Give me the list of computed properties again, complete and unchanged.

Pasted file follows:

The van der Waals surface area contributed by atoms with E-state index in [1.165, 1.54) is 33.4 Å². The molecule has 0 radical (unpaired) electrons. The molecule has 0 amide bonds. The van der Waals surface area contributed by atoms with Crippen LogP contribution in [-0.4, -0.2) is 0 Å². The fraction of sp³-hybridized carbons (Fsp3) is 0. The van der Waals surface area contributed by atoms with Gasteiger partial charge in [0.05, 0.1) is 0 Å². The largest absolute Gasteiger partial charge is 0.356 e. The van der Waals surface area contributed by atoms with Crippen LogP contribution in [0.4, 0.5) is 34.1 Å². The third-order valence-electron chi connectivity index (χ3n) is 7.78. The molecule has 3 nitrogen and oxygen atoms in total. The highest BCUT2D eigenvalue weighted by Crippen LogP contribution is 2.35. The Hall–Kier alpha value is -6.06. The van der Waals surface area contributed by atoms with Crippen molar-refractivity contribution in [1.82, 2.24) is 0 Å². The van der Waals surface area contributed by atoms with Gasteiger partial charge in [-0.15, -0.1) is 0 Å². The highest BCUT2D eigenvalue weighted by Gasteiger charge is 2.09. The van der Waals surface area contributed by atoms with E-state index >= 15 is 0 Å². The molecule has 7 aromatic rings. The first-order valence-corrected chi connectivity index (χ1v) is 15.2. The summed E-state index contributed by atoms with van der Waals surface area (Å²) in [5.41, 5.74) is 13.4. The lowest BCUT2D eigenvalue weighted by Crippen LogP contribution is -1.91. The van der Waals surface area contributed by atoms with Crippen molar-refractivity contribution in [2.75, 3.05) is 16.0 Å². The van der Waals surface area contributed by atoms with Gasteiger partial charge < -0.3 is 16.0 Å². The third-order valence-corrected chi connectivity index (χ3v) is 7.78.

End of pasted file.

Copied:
The van der Waals surface area contributed by atoms with E-state index in [1.165, 1.54) is 33.4 Å². The molecule has 0 radical (unpaired) electrons. The molecule has 0 amide bonds. The van der Waals surface area contributed by atoms with Crippen LogP contribution in [-0.4, -0.2) is 0 Å². The fraction of sp³-hybridized carbons (Fsp3) is 0. The van der Waals surface area contributed by atoms with Gasteiger partial charge in [0.05, 0.1) is 0 Å². The largest absolute Gasteiger partial charge is 0.356 e. The van der Waals surface area contributed by atoms with Crippen LogP contribution in [0.4, 0.5) is 34.1 Å². The third-order valence-electron chi connectivity index (χ3n) is 7.78. The molecule has 3 nitrogen and oxygen atoms in total. The highest BCUT2D eigenvalue weighted by Crippen LogP contribution is 2.35. The Hall–Kier alpha value is -6.06. The van der Waals surface area contributed by atoms with Crippen molar-refractivity contribution in [1.82, 2.24) is 0 Å². The van der Waals surface area contributed by atoms with Gasteiger partial charge in [-0.15, -0.1) is 0 Å². The highest BCUT2D eigenvalue weighted by Gasteiger charge is 2.09. The van der Waals surface area contributed by atoms with E-state index >= 15 is 0 Å². The molecule has 7 aromatic rings. The first-order valence-corrected chi connectivity index (χ1v) is 15.2. The summed E-state index contributed by atoms with van der Waals surface area (Å²) in [5.41, 5.74) is 13.4. The lowest BCUT2D eigenvalue weighted by Crippen LogP contribution is -1.91. The van der Waals surface area contributed by atoms with Crippen molar-refractivity contribution in [2.75, 3.05) is 16.0 Å². The van der Waals surface area contributed by atoms with Gasteiger partial charge < -0.3 is 16.0 Å². The third-order valence-corrected chi connectivity index (χ3v) is 7.78.